After lunch (I can’t believe these guys stopped to eat), we explored a small park on the north side of Lake Istokpoga.  We were greeted at the parking area by a half dozen calling Sandhill Cranes and another half dozen Black Vultures (who were just finishing lunch themselves-armadillo, I think).  We found a colorful American Redstart, Tufted Titmice, a Great Crested Flycatcher and an adult and juvenile Purple Gallinule.

A short drive to the north and our noses alerted us we were nearing our objective, Bishop’s Dairy.  The continually wet mud which cows seem to enjoy is home to millions of insects.  Migratory shorebirds love this smorgasbord and we found a few Semipalmated and Least Sandpipers attending the banquet.  In an isolated mud puddle, a Solitary Sandpiper bathed and chased his own meal around the water.  Three dozen European Starlings, a couple dozen Cattle Egret, four dozen Brown-headed Cowbirds, Mourning and Eurasian Collared Dove, White Ibises and a Loggerhead Shrike rounded out the attendees at the dairy buffet.

Just around the corner from the dairy is an area of extensive pasture land, low lying fields and scattered ponds.  The abundant rain this summer has inundated most of this area and has attracted quite a variety of bird life.  We counted over 100 Black-bellied Whistling Ducks, many of which were juveniles.  Wood Storks, Great Egrets, Snowy Egrets, 80 Cattle Egret, two dozen White Ibis, 50 Glossy Ibis, over a dozen Sandhill Cranes, almost two dozen Yellowlegs, 7 Black-necked Stilts, 5 Loggerhead Shrikes and an American Kestrel, among others, were enjoying the abundance of food in these fields.  We found a recently plowed field which hosted a couple of dozen Kildeer, Least Sandpipers and a half dozen Semipalmated Plovers.  One of the highlights in this area was a “kettle” of vultures spiraling up into the blue sky.

As afternoon thunderstorms built up, we headed home, happy to have tallied over 80 species of birds for the day.  My thanks to two companions who were generous with their knowledge and patient with an old dog still trying to learn a new trick or two.  These guys aren’t just good birders, they are true gentlemen.

 

I managed a few snapshots during the day and have included a sampling in the hope you might share a bit of the experience we had.

Lake Jackson Area

Black Tern

Black Tern

Black Tern

Black Tern

Red-shouldered Hawk (Juvenile)

Red-shouldered Hawk (Juvenile)

Highlands Hammock State Park

Path

Path

Ebony Jewelwing (Calopteryx maculata)

Ebony Jewelwing (Calopteryx maculata)

The smaller spider is the male.  Keeping his distance from his spouse!

Golden Silk Orbweaver (Nephila clavipes)

Golden Silk Orbweaver (Nephila clavipes)

Southeastern Lubber Grasshopper

Southeastern Lubber Grasshopper

Prairie Warbler

Prairie Warbler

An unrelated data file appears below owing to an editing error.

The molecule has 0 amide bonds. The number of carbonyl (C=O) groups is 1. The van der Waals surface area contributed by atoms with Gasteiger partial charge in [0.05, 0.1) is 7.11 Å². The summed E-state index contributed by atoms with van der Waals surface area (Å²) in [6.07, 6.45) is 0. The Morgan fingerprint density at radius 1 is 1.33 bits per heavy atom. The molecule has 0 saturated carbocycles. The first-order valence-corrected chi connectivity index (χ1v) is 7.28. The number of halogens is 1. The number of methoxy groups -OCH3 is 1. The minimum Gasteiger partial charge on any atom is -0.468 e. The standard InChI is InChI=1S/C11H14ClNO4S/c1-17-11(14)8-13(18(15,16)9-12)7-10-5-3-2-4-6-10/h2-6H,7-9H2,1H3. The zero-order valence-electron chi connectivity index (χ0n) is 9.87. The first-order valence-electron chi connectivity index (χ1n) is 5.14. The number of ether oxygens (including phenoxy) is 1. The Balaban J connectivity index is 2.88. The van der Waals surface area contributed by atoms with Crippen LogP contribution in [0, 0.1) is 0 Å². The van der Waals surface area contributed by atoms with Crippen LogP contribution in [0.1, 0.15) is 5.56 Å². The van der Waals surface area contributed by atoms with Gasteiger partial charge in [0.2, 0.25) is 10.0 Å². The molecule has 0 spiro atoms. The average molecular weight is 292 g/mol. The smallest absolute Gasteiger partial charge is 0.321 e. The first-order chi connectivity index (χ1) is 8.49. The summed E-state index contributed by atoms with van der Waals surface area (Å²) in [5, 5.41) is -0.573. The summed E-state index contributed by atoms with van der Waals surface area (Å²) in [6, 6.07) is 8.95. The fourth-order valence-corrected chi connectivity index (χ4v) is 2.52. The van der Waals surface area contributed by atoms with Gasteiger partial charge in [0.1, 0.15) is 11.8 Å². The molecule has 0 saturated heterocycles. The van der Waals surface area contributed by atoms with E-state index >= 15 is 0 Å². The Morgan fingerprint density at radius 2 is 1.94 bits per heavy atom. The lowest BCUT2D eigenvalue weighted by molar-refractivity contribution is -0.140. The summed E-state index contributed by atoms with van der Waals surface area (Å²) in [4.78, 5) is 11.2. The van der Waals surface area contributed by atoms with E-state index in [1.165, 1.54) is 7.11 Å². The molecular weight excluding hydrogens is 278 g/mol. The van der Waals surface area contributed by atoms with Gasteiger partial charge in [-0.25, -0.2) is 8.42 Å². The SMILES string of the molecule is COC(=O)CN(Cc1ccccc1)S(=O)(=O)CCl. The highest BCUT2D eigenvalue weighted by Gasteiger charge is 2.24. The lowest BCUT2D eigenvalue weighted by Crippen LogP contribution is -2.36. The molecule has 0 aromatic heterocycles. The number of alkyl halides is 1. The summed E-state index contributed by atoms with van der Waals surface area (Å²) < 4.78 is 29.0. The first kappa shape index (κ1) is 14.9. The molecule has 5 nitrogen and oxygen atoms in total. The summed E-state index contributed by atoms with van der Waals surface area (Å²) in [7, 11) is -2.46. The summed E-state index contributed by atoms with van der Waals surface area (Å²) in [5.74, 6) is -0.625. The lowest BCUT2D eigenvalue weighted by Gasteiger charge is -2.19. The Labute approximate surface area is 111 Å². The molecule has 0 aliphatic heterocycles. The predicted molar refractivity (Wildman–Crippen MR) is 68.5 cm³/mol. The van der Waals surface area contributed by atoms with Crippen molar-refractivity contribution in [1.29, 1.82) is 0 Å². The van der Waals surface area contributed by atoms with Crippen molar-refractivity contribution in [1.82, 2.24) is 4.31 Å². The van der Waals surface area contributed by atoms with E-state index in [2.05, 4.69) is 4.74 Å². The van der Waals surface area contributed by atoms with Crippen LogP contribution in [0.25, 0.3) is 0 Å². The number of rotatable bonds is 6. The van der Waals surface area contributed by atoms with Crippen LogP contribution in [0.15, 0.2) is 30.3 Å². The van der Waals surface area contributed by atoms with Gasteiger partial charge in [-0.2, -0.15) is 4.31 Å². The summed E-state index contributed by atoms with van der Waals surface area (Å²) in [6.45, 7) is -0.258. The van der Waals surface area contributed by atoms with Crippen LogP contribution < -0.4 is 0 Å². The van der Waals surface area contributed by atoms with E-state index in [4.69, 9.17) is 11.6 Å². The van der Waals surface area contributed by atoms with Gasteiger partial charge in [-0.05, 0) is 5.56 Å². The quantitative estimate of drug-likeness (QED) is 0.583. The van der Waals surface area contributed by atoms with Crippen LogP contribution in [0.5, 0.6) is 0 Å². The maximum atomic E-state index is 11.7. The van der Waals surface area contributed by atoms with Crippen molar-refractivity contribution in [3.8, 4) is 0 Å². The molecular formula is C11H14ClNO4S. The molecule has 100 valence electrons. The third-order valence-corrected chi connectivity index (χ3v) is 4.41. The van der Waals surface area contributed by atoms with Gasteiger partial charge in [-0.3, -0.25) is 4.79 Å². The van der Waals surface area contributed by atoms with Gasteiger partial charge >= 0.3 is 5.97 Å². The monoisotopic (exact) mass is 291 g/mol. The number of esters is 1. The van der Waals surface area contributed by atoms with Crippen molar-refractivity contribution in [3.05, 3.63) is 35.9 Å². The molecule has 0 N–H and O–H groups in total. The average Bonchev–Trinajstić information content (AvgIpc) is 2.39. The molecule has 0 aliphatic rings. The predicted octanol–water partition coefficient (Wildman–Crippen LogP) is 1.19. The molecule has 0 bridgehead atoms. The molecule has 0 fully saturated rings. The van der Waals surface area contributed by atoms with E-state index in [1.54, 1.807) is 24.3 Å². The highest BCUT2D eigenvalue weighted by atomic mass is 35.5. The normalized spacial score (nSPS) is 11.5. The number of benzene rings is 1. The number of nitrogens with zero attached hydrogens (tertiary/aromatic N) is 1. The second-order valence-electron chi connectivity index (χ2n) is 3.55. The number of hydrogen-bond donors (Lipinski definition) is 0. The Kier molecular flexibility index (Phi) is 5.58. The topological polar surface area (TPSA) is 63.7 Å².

Yellow Rat Snake

Yellow Rat Snake

Carolina Satyr

Carolina Satyr

Red-shouldered Hawk

Red-shouldered Hawk

Black and White Warbler

Black and White Warbler

Florida Leaf-footed Bug (?) (Family Coreidae??) - Possibly Acanthocephala terminalis females.

Florida Leaf-footed Bug (?) (Family Coreidae??) – Possibly Acanthocephala terminalis females.

Brazilian Skipper (Calpodes ethlius )

Brazilian Skipper (Calpodes ethlius )

Handsome Meadow Katydid (Orchelimum pulchellum) - (?)

Handsome Meadow Katydid (Orchelimum pulchellum) – (?)

 

This is the smallest toad species in North America with an average length of 1.5 inches (3.8 cm).

Oak Toad (Anaxyrus quercicus)

Oak Toad (Anaxyrus quercicus)

Lake Istokpoga Park

Purple Gallinule (Juvenile)

Purple Gallinule (Juvenile)

Eastern Gray Squirrel

Eastern Gray Squirrel

Slaty Skimmer (Libellula incesta) - Male

Slaty Skimmer (Libellula incesta) – Male

Eastern Pondhawk (Erythemis simplicicollis) - Male

Eastern Pondhawk (Erythemis simplicicollis) – Male

Bishop’s Dairy

Solitary Sandpiper

Solitary Sandpiper

Scrubpens Road

Black-bellied Whistling Duck

Black-bellied Whistling Duck

Note how the parents station themselves at either end of the ducklings to stand watch.

Black-bellied Whistling Duck

Black-bellied Whistling Duck

Black-necked Stilt

Black-necked Stilt

Wood Stork

Wood Stork

Kettle of Vultures

Kettle of Vultures

Least Sandpiper

Least Sandpiper

 

As late afternoon thunderstorms build, Cattle Egret seek shelter, and so did we as we headed home.

Cattle Egret

Cattle Egret

 

I may not be any smarter just for hanging around smart people, but I do enjoy being around anyone who can lead me to over 80 species of birds in one day.  And I do have my occasional strokes of genius.  After all, I was smart enough to marry Gini over 45 years ago!

Enjoy your search for a natural place and come back for a visit!

 

 

See more birds at:   Paying Ready Attention   (Check out Wild Bird Wednesday.)

 

Categories: Birds, Florida, Photography, Travel, Wildlife | Tags: , , , , , , , , , , , , , , , , , , , , , , , , , , , , , , | 40 Comments